The Baby-Boomer generation (heard that phrase much lately?) has now taken over government, along with everything else, and what a spectacle this turn of events provides us. If we use boomer members of the dominant media culture as a model for the generation’s sensibilities, and use the dominant media culture’s reaction to Bill Clinton as a reflection of boomer values, what have we learned during the past year about Bill Clinton, baby boomers, and the dominant media culture? My fellow Americans, we’ve learned that all three need to get a grip.

Baby boomers have been described, by boomers themselves and not without pride, as the most self-obsessed generation in history, the very assertion of which is proof of the claim. One characteristic of self-obsession is psychological projection, and boomers, via their media representatives, projected everything onto an ever-willing, ever-recipient Bill Clinton: their emotional vanity (read sensitivity), their intellectual conceit (read brilliance), and their moral expediency (read realism).

During the presidential campaign, journalists—male journalists—wrote about Bill Clinton like high-schoolers with crushes: limp with infatuation. It was all rather shocking until one realized it wasn’t journalism being practiced here; it was self-worship once removed. It wasn’t enough for the media elite to justify Clinton’s past behavior; they had to elevate it. His draft-dodging was presented as an act of conscience, his adultery as nothing less than proof of emotional honesty. Who, the implied question went, hasn’t committed adultery, or wanted to? Such moral contortions were necessary because they were the only means by which Clinton could be said to possess “character.” And he had to have character, otherwise all the draft-dodging adulterers in the press would be unable to live with themselves.

And on it went. During inaugural week, when Clinton was moved to tears by the likes of Goldie Hawn, nobody questioned his taste, much less his sensitivity threshold. How cool it was that we now had a national leader who knew the words to “We Are the World” and was comfortable ducting with Michael Jackson. (OK, how should a President come across at such moments? He should be unfailingly gracious, slightly uncomfortable, faintly above it all—a good sport. He should not seem at home in the proceedings.) Here at last, we were told, was a President whose choice of personal icons evidenced both a sense of history and the common touch. Clinton’s icons were John Kennedy and Elvis Presley, and no one was quite sure which was the sense-of-history icon and which the common-touch, but what did it matter? It was all so symbolic.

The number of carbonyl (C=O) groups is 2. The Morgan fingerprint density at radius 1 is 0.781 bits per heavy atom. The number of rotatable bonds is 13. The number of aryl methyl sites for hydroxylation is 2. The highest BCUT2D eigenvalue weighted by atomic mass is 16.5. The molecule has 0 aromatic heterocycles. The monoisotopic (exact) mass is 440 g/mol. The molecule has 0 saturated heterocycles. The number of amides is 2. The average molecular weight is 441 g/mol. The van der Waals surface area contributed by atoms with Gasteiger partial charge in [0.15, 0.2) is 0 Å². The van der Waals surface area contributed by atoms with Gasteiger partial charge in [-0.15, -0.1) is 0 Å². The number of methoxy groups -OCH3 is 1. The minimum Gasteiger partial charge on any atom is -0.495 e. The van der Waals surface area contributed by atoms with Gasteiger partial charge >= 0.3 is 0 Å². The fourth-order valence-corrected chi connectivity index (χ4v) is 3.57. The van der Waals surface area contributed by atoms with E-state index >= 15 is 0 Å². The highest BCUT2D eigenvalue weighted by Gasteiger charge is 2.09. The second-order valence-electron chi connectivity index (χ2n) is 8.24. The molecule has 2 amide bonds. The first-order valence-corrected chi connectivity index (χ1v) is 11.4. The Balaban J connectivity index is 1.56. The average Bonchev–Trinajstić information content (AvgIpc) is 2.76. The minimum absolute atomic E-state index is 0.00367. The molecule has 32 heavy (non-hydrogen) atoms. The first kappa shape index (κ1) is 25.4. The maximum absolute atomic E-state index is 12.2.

The question now is, how long will the lovefest last? Well, hearts are breaking and minds are changing even as we speak. Media boomers are fickle, and since their investment in Clinton was based on symbolism rather than principle, their inevitable disappointment will engender not a sense of betrayal but—far worse for the self-obsessed—a wave of embarrassment. The boom-booms are in for trouble, but they won’t suffer alone. They will take Bill Clinton down with them. Let us predict how it will happen.

First, they will be furious that they were ever charmed by that dumb saxophone. Then they will discover—as if for the first time, since nothing counts until they believe it—what most folks already know: that intelligence isn’t intellect, intellect isn’t wisdom, and rhetoric isn’t leadership. That words count and habitual verbal hair-splitting is acceptable only in courtrooms. That hypocrisy can be termed pragmatism only so many times. That when everything is symbolic, nothing is real. That emotiveness is emotion on the cheap. They will decide that it is unseemly for a President to be so chronically affectable and tacky for the leader of the free world to have as his desktop slogan “Don’t stop thinking about tomorrow.” (Yech. Why not “Today is the first day of the rest of your life”?) They will discover, yes, that Clinton has no style, mainly because he has no wit. For all his public affability, he takes himself very seriously, as do the media boomers (what else does self-obsessed mean?), and they will become uneasy with the humorless reflection they see in the White House.

Finally, this great collection of boomer reps will realize where they have seen Bill Clinton before: he’s the guy with the glossy smile and hip haircut who does the local news. Then they’ll say they knew it all along.